Monday, November 10, 2014

Germany is united, accept it!

Yesterday, Germany marked the 25th anniversary of one of the defining moments in European history, the fall of the Berlin Wall. The Berliner Mauer, as it was known in German, was a symbol of a contest between capitalism and communism. On that dramatic date, November 9, 1989, the barriers in the wall opened, effectively putting an end to the contest giving absolute victory to capitalism. Within another year, East Germany and West Germany reunited.

On each anniversary of the fall of the wall, a repeated topic resurfaces. Germany, although reunited, is apparently still divided. Each year, it is possible to find various commentators describing the differences between the West Germans, or the Wessis and the East Germans or the Ossis. This year, since it is the landmark 25th anniversary of the fall of the wall, the volume of the number of articles may have increased.

Rick Noack wrote a particularly interesting article dated October 31, 2014, on Washington Post. Several graphs and photographs accompanied the article emphasizing key factors in the division between the East and the West. Unemployment is particularly higher in the former East Germany than in the former West Germany. Many young East Germany have moved to the West in search of better jobs, making companies in the former East German regions look to Poland and Czech Republic to find workers.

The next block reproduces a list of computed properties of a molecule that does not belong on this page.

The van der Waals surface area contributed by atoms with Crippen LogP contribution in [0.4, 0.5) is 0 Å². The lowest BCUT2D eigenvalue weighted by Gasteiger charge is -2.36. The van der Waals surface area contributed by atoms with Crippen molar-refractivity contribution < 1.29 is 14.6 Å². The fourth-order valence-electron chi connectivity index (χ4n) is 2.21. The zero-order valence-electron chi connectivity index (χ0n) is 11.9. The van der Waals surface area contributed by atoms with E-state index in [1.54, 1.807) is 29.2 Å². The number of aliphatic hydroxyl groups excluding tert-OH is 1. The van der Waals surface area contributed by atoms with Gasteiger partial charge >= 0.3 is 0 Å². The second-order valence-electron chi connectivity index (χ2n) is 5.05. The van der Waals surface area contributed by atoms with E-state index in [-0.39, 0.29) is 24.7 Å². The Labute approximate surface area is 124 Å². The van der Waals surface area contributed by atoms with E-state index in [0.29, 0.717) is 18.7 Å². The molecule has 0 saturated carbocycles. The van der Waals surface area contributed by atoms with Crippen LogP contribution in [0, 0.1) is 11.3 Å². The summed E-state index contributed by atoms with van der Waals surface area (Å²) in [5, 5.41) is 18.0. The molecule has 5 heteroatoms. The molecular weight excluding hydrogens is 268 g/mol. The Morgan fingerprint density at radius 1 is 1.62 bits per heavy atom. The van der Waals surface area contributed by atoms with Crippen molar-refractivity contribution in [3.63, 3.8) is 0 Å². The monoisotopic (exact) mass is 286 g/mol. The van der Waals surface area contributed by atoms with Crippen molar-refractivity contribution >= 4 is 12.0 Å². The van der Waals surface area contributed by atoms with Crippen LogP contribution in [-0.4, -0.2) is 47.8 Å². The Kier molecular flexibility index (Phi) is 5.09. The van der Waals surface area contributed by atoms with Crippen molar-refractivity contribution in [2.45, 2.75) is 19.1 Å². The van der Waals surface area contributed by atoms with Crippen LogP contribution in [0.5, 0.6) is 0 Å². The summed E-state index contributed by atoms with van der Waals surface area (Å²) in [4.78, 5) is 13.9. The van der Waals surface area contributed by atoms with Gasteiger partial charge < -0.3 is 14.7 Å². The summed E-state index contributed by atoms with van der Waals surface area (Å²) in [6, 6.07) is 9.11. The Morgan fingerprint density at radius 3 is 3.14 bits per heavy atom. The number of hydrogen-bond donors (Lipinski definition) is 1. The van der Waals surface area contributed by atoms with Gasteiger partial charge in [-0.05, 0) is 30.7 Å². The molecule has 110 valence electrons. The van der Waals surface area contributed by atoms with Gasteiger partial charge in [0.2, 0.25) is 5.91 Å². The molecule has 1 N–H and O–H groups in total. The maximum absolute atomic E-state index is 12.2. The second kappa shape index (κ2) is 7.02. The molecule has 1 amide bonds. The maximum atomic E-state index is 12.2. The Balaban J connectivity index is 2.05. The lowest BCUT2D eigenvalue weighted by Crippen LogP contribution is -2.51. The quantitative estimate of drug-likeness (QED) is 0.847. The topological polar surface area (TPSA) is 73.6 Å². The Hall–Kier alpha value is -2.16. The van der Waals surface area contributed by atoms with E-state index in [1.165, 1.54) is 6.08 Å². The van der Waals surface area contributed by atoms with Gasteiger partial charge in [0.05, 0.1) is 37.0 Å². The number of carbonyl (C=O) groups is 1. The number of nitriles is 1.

The East Side Gallery. Pic by Katya Kuznetsova

In some aspects, the legacy of East Germany has remained. The former East German areas have better flu vaccination, better child care, larger farms and East German people produce less trash. On the other hand, the legacy of industrial pollution also remains.

It is true that there are gaps in the two regions which were two countries under drastically contrasting systems just 25 years ago. It is not realistic to expect a miracle overnight. Assimilation into one system can take long and should be a natural process. For 45 years, West German economy thrived while the East German economy slumped. Although living standards in East Germany was far better than in many other Eastern European countries, they could never be compared with the West German conditions. People in West Germany lived with many personal liberties while in the east, liberty was defined by the ruling Socialist Unity Party (SED) and the dreaded secret police, the Stasi. Although it learned some of its tricks from the Soviet KGB, the Stasi was sometimes far more methodical, brutal and paranoid than its Soviet counterpart.

One major mistake of the Western analysts was to assume that a miracle could occur overnight after the fall of communism. They were repeatedly harping about a uni-polar world in the wake of the end of the Cold War. However, most of the Eastern European countries could not face the changes in the initial years and sometimes elected the former communists back to government. Even in Russia, the communists gave a scare to the west by threatening to win the 1996 Presidential Election.